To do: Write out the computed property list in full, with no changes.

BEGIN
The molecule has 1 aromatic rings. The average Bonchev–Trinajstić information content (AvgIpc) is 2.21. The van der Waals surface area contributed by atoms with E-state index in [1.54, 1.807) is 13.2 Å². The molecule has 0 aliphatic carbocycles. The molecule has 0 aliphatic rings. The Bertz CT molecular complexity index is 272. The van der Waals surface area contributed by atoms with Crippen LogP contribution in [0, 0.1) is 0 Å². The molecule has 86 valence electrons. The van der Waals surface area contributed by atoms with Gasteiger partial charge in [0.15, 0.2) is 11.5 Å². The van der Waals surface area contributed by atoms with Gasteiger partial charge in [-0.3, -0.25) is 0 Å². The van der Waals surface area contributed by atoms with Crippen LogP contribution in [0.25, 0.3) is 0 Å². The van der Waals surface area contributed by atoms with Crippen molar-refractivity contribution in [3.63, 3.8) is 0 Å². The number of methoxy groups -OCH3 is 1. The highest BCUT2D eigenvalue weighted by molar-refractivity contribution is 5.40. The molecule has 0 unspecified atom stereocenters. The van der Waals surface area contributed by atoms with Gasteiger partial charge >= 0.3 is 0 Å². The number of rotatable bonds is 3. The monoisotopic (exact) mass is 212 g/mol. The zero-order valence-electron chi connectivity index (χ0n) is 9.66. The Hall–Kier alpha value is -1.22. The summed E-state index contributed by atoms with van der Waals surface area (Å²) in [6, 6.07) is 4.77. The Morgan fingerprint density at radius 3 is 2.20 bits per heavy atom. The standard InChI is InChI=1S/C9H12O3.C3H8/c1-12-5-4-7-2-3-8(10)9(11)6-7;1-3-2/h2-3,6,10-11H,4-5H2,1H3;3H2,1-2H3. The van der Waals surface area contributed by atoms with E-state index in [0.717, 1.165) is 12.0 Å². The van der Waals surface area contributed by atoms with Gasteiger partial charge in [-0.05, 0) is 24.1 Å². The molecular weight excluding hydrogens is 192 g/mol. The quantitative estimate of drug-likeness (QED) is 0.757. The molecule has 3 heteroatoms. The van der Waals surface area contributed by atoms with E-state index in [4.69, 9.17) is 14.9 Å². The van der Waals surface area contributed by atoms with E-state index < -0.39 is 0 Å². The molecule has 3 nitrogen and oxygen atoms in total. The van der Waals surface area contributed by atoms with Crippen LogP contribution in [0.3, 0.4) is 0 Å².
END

The molecule has 1 aromatic rings. The average Bonchev–Trinajstić information content (AvgIpc) is 2.21. The van der Waals surface area contributed by atoms with E-state index in [1.54, 1.807) is 13.2 Å². The molecule has 0 aliphatic carbocycles. The molecule has 0 aliphatic rings. The Bertz CT molecular complexity index is 272. The van der Waals surface area contributed by atoms with Crippen LogP contribution in [0, 0.1) is 0 Å². The molecule has 86 valence electrons. The van der Waals surface area contributed by atoms with Gasteiger partial charge in [0.15, 0.2) is 11.5 Å². The van der Waals surface area contributed by atoms with Gasteiger partial charge in [-0.3, -0.25) is 0 Å². The van der Waals surface area contributed by atoms with Crippen LogP contribution in [0.25, 0.3) is 0 Å². The van der Waals surface area contributed by atoms with Crippen molar-refractivity contribution in [3.63, 3.8) is 0 Å². The number of methoxy groups -OCH3 is 1. The highest BCUT2D eigenvalue weighted by molar-refractivity contribution is 5.40. The molecule has 0 unspecified atom stereocenters. The van der Waals surface area contributed by atoms with Gasteiger partial charge >= 0.3 is 0 Å². The number of rotatable bonds is 3. The monoisotopic (exact) mass is 212 g/mol. The zero-order valence-electron chi connectivity index (χ0n) is 9.66. The Hall–Kier alpha value is -1.22. The summed E-state index contributed by atoms with van der Waals surface area (Å²) in [6, 6.07) is 4.77. The Morgan fingerprint density at radius 3 is 2.20 bits per heavy atom. The standard InChI is InChI=1S/C9H12O3.C3H8/c1-12-5-4-7-2-3-8(10)9(11)6-7;1-3-2/h2-3,6,10-11H,4-5H2,1H3;3H2,1-2H3. The van der Waals surface area contributed by atoms with E-state index in [0.717, 1.165) is 12.0 Å². The van der Waals surface area contributed by atoms with Gasteiger partial charge in [-0.05, 0) is 24.1 Å². The molecular weight excluding hydrogens is 192 g/mol. The quantitative estimate of drug-likeness (QED) is 0.757. The molecule has 3 heteroatoms. The van der Waals surface area contributed by atoms with E-state index in [4.69, 9.17) is 14.9 Å². The van der Waals surface area contributed by atoms with E-state index < -0.39 is 0 Å². The molecule has 3 nitrogen and oxygen atoms in total. The van der Waals surface area contributed by atoms with Crippen LogP contribution in [0.3, 0.4) is 0 Å².